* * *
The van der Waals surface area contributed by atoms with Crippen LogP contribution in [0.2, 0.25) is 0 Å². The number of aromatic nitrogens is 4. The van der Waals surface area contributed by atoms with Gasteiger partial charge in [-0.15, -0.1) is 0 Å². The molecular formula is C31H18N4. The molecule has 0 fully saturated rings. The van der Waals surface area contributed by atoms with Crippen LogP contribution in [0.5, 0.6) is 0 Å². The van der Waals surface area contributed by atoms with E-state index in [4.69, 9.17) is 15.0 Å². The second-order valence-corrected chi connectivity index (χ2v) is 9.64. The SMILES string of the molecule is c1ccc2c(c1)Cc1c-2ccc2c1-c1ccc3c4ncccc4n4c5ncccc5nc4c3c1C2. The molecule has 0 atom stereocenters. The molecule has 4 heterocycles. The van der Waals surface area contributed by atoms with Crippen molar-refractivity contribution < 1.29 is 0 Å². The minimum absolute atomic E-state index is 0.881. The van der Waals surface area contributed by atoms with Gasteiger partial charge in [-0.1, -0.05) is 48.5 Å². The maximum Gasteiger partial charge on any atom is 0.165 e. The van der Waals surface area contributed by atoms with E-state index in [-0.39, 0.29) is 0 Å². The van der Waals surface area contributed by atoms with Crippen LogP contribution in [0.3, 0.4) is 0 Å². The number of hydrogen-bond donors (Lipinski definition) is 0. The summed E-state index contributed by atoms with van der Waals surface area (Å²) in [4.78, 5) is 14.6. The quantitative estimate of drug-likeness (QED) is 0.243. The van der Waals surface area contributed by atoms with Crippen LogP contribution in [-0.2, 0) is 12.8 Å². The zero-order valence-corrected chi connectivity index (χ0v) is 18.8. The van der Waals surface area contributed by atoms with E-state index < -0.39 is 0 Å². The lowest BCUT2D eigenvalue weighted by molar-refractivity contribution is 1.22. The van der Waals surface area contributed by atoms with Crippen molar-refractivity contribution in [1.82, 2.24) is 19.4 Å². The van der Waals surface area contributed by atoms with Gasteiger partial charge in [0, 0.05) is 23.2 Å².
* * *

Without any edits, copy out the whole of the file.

The van der Waals surface area contributed by atoms with Crippen LogP contribution in [0.2, 0.25) is 0 Å². The number of aromatic nitrogens is 4. The van der Waals surface area contributed by atoms with Gasteiger partial charge in [-0.15, -0.1) is 0 Å². The molecular formula is C31H18N4. The molecule has 0 fully saturated rings. The van der Waals surface area contributed by atoms with Crippen LogP contribution in [0.5, 0.6) is 0 Å². The van der Waals surface area contributed by atoms with E-state index in [4.69, 9.17) is 15.0 Å². The second-order valence-corrected chi connectivity index (χ2v) is 9.64. The SMILES string of the molecule is c1ccc2c(c1)Cc1c-2ccc2c1-c1ccc3c4ncccc4n4c5ncccc5nc4c3c1C2. The molecule has 0 atom stereocenters. The molecule has 4 heterocycles. The van der Waals surface area contributed by atoms with Crippen molar-refractivity contribution < 1.29 is 0 Å². The minimum absolute atomic E-state index is 0.881. The van der Waals surface area contributed by atoms with Gasteiger partial charge in [-0.1, -0.05) is 48.5 Å². The maximum Gasteiger partial charge on any atom is 0.165 e. The van der Waals surface area contributed by atoms with E-state index in [-0.39, 0.29) is 0 Å². The van der Waals surface area contributed by atoms with Crippen LogP contribution in [0.3, 0.4) is 0 Å². The number of hydrogen-bond donors (Lipinski definition) is 0. The summed E-state index contributed by atoms with van der Waals surface area (Å²) in [4.78, 5) is 14.6. The quantitative estimate of drug-likeness (QED) is 0.243. The van der Waals surface area contributed by atoms with Crippen LogP contribution in [-0.2, 0) is 12.8 Å². The zero-order valence-corrected chi connectivity index (χ0v) is 18.8. The van der Waals surface area contributed by atoms with E-state index < -0.39 is 0 Å². The lowest BCUT2D eigenvalue weighted by molar-refractivity contribution is 1.22. The van der Waals surface area contributed by atoms with Crippen molar-refractivity contribution in [1.82, 2.24) is 19.4 Å². The van der Waals surface area contributed by atoms with Gasteiger partial charge in [0, 0.05) is 23.2 Å².